Nigerian Presidency Warns Against Massive Wage Hike, Citing Severe Economic Risks

The Nigerian Presidency has issued a cautionary statement regarding the demands by organized Labour for a substantial increase in the national minimum wage, warning that such a move could have severe and far-reaching consequences for the country’s economy.

Speaking on Sunday, Ajuri Ngelale, Special Adviser to the President on Media and Publicity, highlighted President Bola Tinubu’s commitment to improving the welfare of Nigerians. However, he emphasized that the current economic conditions in Nigeria do not support Labour’s demands.

Ngelale explained that if Labour’s proposal for a significant wage hike is implemented, it would impact not only the federal civil service but also the entire economy, including small businesses and the informal sector. He warned that a 20-fold increase in wages could result in massive job losses, business closures, and unsustainable price increases for goods and services.

The Presidential aide urged Labour to consider the practical implications of their demands, which could worsen the struggles of Nigerian citizens, including rising school fees and food prices. He stressed that President Tinubu, while empathetic and concerned about the people’s suffering, is also pragmatic and will not allow Labour to push the government into making an unachievable decision.

“President Bola Tinubu would love to see a minimum wage in this country that is even worth N1 million per month for every Nigerian,” Ngelale said. “He believes our people deserve the best. However, the economic realities and fundamentals within the country right now do not support what the organized Labour movement is advocating for.”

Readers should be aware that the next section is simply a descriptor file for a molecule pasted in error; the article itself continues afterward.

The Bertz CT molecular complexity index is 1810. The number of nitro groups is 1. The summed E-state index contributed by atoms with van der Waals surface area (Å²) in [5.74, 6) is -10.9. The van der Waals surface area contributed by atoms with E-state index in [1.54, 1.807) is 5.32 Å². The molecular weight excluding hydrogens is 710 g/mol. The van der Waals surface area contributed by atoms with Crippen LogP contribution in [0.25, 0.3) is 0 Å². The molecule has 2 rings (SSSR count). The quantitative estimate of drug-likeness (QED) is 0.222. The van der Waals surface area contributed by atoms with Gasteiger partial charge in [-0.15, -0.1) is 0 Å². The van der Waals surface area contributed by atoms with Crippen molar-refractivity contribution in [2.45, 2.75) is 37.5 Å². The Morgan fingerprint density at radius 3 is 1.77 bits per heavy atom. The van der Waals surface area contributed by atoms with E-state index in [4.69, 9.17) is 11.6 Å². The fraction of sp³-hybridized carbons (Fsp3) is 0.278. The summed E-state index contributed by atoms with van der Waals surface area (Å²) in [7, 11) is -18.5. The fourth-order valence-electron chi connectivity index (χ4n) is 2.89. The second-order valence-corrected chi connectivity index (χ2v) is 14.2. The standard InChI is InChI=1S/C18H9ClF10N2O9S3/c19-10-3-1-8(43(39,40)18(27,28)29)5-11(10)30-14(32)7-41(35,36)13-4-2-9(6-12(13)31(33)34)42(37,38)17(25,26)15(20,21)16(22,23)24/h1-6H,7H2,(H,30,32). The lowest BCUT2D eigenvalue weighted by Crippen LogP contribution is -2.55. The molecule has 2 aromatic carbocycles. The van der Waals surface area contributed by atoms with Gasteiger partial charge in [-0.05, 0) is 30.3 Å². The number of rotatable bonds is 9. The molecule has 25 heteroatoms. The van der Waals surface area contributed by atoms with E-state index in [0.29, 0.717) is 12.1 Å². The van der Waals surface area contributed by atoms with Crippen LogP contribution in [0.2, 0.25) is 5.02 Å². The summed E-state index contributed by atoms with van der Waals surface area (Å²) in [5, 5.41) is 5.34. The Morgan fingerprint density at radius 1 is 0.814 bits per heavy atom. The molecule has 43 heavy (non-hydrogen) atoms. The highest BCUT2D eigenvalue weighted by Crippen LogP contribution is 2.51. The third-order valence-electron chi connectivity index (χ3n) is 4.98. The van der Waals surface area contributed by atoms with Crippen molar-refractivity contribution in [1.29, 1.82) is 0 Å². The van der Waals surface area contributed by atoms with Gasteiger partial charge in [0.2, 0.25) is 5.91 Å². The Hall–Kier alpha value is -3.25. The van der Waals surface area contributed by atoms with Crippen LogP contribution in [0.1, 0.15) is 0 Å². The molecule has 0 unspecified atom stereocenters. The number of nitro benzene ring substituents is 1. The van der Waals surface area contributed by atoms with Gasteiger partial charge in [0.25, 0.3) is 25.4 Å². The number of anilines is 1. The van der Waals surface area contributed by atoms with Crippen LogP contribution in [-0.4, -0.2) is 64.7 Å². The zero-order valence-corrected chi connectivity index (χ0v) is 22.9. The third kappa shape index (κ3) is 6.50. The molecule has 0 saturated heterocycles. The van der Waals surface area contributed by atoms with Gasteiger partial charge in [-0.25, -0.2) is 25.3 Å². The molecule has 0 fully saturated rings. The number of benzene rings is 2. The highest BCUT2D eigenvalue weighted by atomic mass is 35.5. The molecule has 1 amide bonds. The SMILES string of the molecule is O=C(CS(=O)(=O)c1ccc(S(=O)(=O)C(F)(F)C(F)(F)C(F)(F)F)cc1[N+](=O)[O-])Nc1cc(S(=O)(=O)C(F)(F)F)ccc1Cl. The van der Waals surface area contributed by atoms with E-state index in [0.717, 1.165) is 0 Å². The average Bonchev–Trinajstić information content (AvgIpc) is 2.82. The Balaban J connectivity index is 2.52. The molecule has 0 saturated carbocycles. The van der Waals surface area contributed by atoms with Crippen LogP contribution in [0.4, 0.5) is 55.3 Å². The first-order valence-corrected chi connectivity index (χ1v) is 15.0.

He clarified that the minimum wage conversation involves a new national minimum wage for every Nigerian citizen, in both the formal and informal economies. When asked if the President would be willing to compromise, Ngelale reiterated Tinubu’s pragmatic approach, citing his past efforts to support indigent families in Lagos State when he was governor.

The Nigerian Labour Congress (NLC) and the Trade Union Congress (TUC) have called on their members to begin an indefinite nationwide industrial strike starting Monday, due to the Tripartite Committee on Minimum Wage’s failure to reach an agreement. Despite President Tinubu’s empathy and commitment to improving Nigerians’ welfare, Ngelale stressed that any wage increase must be sustainable to avoid mass retrenchments and economic instability.

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